Bringing It #55: Announcing “The Way Forward” Grant Recipients
As you know, BT2P launched The Way Forward initiative in fall 2020 as a response to the current intersecting crises facing American society and higher education – systemic racism, the pandemic, and economic inequality. Our initiative fosters creative educational responses to the crises through two linked projects: Multi-Institutional Innovation Grants (MIGs) that bring the core values and best practices of undergraduate education to bear on the need for change; and a podcast series exploring the best paths forward with educational thought-leaders and innovators. (Stay tuned for the launch of our podcast in the coming weeks.)
We were heartened by the passionate response to our Request for Proposals for the grant initiative. With generous support from the Endeavor Foundation and the Luce Foundation, we are thrilled to be able to fund 15 proposals, comprising partnerships among more than fifty higher ed institutions, consortia, and community organizations. Here is an overview of the awardees’ projects:
The Way Forward Grantees:
From Pandemic to Protest, We Remember
- Students at Borough of Manhattan Community College (CUNY) and Rutgers University, New Brunswick will use augmented reality technology to support the creation and curation of virtual monuments and memorials in an online exhibit commemorating the height of the pandemic and the Black Lives Matter Movement in 2020.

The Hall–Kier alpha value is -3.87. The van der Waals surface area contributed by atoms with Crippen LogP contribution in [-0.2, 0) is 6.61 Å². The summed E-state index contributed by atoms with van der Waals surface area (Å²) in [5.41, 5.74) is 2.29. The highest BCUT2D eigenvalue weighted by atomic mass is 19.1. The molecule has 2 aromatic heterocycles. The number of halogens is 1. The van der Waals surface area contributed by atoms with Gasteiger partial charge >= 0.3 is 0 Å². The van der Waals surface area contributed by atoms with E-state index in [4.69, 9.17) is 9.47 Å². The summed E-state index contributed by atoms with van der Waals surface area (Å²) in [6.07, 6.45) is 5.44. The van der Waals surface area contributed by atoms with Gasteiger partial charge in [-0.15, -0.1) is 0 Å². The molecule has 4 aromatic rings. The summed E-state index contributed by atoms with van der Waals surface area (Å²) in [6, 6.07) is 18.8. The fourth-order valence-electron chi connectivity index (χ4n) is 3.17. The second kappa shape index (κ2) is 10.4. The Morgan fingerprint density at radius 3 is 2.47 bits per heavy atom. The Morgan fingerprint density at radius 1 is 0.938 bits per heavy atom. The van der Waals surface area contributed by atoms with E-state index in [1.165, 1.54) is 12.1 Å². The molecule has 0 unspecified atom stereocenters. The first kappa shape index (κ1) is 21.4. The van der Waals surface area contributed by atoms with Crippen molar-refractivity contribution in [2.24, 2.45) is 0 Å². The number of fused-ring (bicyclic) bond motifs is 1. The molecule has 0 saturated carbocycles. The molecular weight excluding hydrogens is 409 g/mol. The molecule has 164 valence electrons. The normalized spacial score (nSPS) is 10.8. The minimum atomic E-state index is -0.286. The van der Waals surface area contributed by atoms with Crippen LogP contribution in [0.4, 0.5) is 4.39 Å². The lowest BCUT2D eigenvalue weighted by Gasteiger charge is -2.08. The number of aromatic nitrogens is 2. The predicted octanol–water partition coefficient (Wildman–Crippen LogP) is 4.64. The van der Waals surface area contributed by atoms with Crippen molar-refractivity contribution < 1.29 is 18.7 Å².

Participatory Democracy in a Time of Disruption: Creating an Integrative, Holistic, and Intersegmental Framework for Citizen Building Among a New Generation of College Students
- Six California institutions – College of the Canyons, Cerritos College, Los Angeles City College, Cal State Dominguez Hills, Cal State Los Angeles, and Cal State Northridge – supported by California Community Colleges’ Success Networking Team, will collaborate on developing a statewide undergrad civic engagement curriculum, faculty development training modules and online training sessions, a virtual civic dialogue series, and a civic engagement convening.
Crediting Community: Pathways for Re-Imaging Partnership Reciprocity